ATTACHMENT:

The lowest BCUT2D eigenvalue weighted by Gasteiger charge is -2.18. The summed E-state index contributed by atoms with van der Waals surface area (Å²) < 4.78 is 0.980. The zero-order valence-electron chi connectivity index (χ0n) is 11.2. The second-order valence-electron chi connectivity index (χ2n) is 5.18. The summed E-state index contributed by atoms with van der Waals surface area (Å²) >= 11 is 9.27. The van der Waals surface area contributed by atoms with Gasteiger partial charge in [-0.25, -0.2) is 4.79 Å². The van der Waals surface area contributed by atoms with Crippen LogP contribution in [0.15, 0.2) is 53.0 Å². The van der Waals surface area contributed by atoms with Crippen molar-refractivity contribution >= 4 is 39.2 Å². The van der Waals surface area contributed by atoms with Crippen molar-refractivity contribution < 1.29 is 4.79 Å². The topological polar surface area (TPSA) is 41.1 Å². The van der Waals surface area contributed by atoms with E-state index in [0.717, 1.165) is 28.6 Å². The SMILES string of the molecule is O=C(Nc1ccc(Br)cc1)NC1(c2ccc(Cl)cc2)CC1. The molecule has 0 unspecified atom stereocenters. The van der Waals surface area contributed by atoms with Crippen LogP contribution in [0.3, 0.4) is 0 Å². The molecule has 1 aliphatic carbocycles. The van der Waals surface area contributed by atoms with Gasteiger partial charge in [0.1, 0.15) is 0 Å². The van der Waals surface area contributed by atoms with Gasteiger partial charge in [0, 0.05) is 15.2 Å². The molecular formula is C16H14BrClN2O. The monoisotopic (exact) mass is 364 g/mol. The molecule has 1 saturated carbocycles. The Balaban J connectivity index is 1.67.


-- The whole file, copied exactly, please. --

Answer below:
The lowest BCUT2D eigenvalue weighted by Gasteiger charge is -2.18. The summed E-state index contributed by atoms with van der Waals surface area (Å²) < 4.78 is 0.980. The zero-order valence-electron chi connectivity index (χ0n) is 11.2. The second-order valence-electron chi connectivity index (χ2n) is 5.18. The summed E-state index contributed by atoms with van der Waals surface area (Å²) >= 11 is 9.27. The van der Waals surface area contributed by atoms with Gasteiger partial charge in [-0.25, -0.2) is 4.79 Å². The van der Waals surface area contributed by atoms with Crippen LogP contribution in [0.15, 0.2) is 53.0 Å². The van der Waals surface area contributed by atoms with Crippen molar-refractivity contribution >= 4 is 39.2 Å². The van der Waals surface area contributed by atoms with Crippen molar-refractivity contribution < 1.29 is 4.79 Å². The topological polar surface area (TPSA) is 41.1 Å². The van der Waals surface area contributed by atoms with E-state index in [0.717, 1.165) is 28.6 Å². The SMILES string of the molecule is O=C(Nc1ccc(Br)cc1)NC1(c2ccc(Cl)cc2)CC1. The molecule has 0 unspecified atom stereocenters. The van der Waals surface area contributed by atoms with Crippen LogP contribution in [0.3, 0.4) is 0 Å². The molecule has 1 aliphatic carbocycles. The van der Waals surface area contributed by atoms with Gasteiger partial charge in [0.1, 0.15) is 0 Å². The van der Waals surface area contributed by atoms with Gasteiger partial charge in [0, 0.05) is 15.2 Å². The molecular formula is C16H14BrClN2O. The monoisotopic (exact) mass is 364 g/mol. The molecule has 1 saturated carbocycles. The Balaban J connectivity index is 1.67.